I miss you. I think about the photo albums I will compile when this trip is over, and I want to show them to you. I want to mail you a postcard for each day that I’m here. You never saw these mountains, but perhaps you can see them now, through my eyes. I wish you could feel the wind—it’s so pure. And the rocks—whoever knew that boulders could be so beautiful?

Jenn just joined me. She’s sitting a few rocks away, a rosary clasped between her fingers. We spoke a few words, but at this moment, conversation is not necessary. We are both content to simply sit and reflect upon the beauty surrounding us.

The sun is beginning to set, casting shadows across the valley. A haze has settled over us, and the mountains look as translucent as watercolors—except for the mountains to the left of Washington. Their ridges are sharp against the sky, like a cardboard cutout.

My life has changed so much since you left. Sometimes I barely recognize it. For the first time in nearly three years, I feel as if I’m actually living my life instead of watching it pass by. The sun is setting quickly. Since Jenn joined me, it has gone from being a white sphere blazing high above the mountains to a huge magenta circle hovering just above the horizon. Now it has all but disappeared. And so it is twilight. Twilight…the time that you, Grandpa, and I would sit on the back porch and tell stories while you drank your coffee and Grandpa smoked his cigarettes. The backyard in Fulton had no mountains—no waterfalls or lakes or giant boulders—and yet it evoked the same sense of peace that I feel now. Years from today, if someone asks me to name a place where I feel safe—a place that I love—I know that I will think of your home in Fulton. The love that you and Grandpa had for me has carried me through so much. I still believe that it was the two of you who made it possible for me to move to Boston. It was your faith in me that gave me the confidence to get the job at BU. And it is for you, Grandma, that I am doing this hike.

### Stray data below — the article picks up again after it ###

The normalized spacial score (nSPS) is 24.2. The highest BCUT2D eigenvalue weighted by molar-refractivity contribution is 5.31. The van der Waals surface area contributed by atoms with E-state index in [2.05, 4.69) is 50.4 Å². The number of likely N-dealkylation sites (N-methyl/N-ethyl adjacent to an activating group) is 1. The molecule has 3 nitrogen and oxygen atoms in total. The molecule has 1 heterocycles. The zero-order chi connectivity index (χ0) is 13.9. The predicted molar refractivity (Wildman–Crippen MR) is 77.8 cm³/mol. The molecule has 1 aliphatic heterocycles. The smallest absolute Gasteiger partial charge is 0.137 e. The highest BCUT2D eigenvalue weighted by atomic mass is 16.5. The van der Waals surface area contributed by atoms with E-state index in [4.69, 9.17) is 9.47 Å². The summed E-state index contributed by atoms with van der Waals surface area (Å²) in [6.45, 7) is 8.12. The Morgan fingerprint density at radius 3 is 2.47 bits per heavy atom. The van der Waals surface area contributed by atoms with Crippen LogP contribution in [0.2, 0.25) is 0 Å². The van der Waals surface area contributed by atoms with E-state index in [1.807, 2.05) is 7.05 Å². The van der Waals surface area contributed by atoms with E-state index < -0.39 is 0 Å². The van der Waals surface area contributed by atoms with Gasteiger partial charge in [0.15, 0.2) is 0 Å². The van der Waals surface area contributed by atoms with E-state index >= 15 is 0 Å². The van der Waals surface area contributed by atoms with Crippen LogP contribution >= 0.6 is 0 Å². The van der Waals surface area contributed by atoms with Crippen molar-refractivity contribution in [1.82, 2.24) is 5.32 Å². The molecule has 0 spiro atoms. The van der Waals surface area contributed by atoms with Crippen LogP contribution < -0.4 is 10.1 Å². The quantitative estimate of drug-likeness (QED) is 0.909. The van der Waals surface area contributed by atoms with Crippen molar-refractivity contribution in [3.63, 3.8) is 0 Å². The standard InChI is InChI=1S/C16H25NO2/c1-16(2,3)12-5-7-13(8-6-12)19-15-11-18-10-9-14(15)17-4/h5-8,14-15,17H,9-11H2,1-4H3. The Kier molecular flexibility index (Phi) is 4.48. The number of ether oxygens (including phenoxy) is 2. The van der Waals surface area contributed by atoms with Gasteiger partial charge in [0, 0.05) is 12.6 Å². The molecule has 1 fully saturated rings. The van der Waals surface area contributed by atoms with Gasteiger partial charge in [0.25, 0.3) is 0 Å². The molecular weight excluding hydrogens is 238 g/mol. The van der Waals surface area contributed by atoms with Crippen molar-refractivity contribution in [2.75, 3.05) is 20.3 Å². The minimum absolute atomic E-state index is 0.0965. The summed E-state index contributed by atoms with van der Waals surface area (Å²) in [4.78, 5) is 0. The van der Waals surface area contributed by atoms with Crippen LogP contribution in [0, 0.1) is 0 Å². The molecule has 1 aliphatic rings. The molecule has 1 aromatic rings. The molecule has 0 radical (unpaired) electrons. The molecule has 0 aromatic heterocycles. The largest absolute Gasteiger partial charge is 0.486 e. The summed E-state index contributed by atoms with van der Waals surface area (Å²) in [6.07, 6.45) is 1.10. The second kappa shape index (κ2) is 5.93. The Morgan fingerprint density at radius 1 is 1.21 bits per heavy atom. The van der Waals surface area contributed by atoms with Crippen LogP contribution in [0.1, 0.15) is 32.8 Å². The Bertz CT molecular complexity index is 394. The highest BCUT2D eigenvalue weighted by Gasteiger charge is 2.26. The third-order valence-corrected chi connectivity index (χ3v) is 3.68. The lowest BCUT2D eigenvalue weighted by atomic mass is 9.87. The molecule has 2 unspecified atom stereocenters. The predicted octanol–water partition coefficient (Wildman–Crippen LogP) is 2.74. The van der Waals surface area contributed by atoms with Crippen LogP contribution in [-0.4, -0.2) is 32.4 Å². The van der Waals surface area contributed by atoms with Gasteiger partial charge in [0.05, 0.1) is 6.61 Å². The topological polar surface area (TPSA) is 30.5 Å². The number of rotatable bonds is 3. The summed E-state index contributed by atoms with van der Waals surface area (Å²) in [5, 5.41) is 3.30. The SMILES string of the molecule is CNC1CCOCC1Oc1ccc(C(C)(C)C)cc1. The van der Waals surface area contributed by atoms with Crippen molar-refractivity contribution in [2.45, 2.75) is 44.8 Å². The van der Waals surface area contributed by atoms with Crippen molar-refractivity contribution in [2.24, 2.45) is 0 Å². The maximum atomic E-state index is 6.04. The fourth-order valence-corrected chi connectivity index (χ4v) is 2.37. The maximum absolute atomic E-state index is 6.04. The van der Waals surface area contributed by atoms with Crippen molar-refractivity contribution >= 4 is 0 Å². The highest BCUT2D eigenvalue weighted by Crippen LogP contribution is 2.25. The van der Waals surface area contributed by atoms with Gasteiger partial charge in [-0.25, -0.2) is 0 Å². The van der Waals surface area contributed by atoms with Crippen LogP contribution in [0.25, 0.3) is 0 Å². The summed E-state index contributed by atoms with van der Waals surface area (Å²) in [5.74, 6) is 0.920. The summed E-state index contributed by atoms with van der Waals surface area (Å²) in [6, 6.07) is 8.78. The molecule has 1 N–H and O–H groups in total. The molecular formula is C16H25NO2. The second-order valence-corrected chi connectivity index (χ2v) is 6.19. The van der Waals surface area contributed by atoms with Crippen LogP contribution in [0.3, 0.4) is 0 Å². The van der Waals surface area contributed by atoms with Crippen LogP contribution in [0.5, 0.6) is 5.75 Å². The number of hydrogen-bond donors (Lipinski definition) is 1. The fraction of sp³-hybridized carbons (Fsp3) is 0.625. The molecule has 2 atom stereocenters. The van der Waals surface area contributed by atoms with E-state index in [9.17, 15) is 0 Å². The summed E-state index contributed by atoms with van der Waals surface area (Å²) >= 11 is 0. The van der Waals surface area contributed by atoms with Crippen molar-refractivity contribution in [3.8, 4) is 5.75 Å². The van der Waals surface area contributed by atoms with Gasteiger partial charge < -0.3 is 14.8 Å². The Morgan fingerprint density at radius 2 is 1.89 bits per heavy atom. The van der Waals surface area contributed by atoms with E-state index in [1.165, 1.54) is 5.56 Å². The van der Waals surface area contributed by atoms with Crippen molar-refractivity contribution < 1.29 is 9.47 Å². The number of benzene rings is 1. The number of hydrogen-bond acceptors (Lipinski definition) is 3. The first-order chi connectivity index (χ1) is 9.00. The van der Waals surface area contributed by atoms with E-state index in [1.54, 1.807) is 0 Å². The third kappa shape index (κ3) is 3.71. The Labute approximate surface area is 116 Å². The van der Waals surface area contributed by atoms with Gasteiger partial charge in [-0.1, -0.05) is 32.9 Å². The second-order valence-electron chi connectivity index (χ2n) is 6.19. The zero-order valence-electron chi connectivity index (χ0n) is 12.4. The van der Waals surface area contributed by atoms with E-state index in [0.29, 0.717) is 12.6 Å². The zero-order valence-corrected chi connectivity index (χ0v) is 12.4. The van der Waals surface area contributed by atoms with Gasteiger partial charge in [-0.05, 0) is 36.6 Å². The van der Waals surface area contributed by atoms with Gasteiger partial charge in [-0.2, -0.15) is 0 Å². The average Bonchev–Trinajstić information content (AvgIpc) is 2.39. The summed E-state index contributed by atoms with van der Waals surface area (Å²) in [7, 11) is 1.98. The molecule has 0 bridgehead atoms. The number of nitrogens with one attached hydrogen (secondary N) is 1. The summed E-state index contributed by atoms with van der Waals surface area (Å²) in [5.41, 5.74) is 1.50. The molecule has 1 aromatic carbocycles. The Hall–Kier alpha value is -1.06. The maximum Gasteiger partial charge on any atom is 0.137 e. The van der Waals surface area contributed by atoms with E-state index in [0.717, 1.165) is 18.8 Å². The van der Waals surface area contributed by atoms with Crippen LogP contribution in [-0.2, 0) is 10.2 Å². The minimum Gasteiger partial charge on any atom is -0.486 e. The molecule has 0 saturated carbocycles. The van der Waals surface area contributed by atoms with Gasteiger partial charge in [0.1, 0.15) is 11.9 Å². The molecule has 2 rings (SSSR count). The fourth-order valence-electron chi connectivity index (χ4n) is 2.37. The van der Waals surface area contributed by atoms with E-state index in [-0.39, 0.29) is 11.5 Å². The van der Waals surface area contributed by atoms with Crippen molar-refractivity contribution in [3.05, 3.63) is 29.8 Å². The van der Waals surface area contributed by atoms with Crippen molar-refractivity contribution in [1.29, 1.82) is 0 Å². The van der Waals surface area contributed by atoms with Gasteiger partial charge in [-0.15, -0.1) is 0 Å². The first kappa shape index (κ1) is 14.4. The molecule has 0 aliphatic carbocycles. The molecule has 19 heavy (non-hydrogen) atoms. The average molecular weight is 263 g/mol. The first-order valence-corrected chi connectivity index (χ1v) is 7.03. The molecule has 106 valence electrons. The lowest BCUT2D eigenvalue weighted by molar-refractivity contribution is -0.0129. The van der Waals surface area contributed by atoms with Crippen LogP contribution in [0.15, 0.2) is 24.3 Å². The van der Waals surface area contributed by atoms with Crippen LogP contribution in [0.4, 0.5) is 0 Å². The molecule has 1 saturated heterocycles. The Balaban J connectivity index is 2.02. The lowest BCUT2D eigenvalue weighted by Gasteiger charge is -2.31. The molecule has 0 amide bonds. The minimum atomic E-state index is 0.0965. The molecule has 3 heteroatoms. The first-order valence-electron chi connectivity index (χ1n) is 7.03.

They call it Wilderness Heals, and indeed it does. Being here tonight and gazing at the mountains, I think of you, and I know how incredibly proud of me you would be. Did you ever think that your only grandchild could scale a mountain as steep as this one—while carrying nearly 30 pounds on her back? I never imagined that I could do this—any of this! In less than two months, I have learned to hike with a pack. I have climbed some of the most rugged terrain in the United States. I have embraced—and allowed myself to be embraced—by an amazing community of women. I have been terrified atop Cannon Mountain. I have tumbled across ice and rocks, so petrified that my knees could do nothing but shake. I have led a team up a mountain, and I have doggedly followed that same team down, and it was okay that I was last. And tonight I sit on this mountainside, in this beautiful place where the wind dries my tears and the earth and sky heal my heart. Oh Grandma, if you could see me now, you would see how much I’ve changed in the nine months since you left, and I think you would like who I’ve become.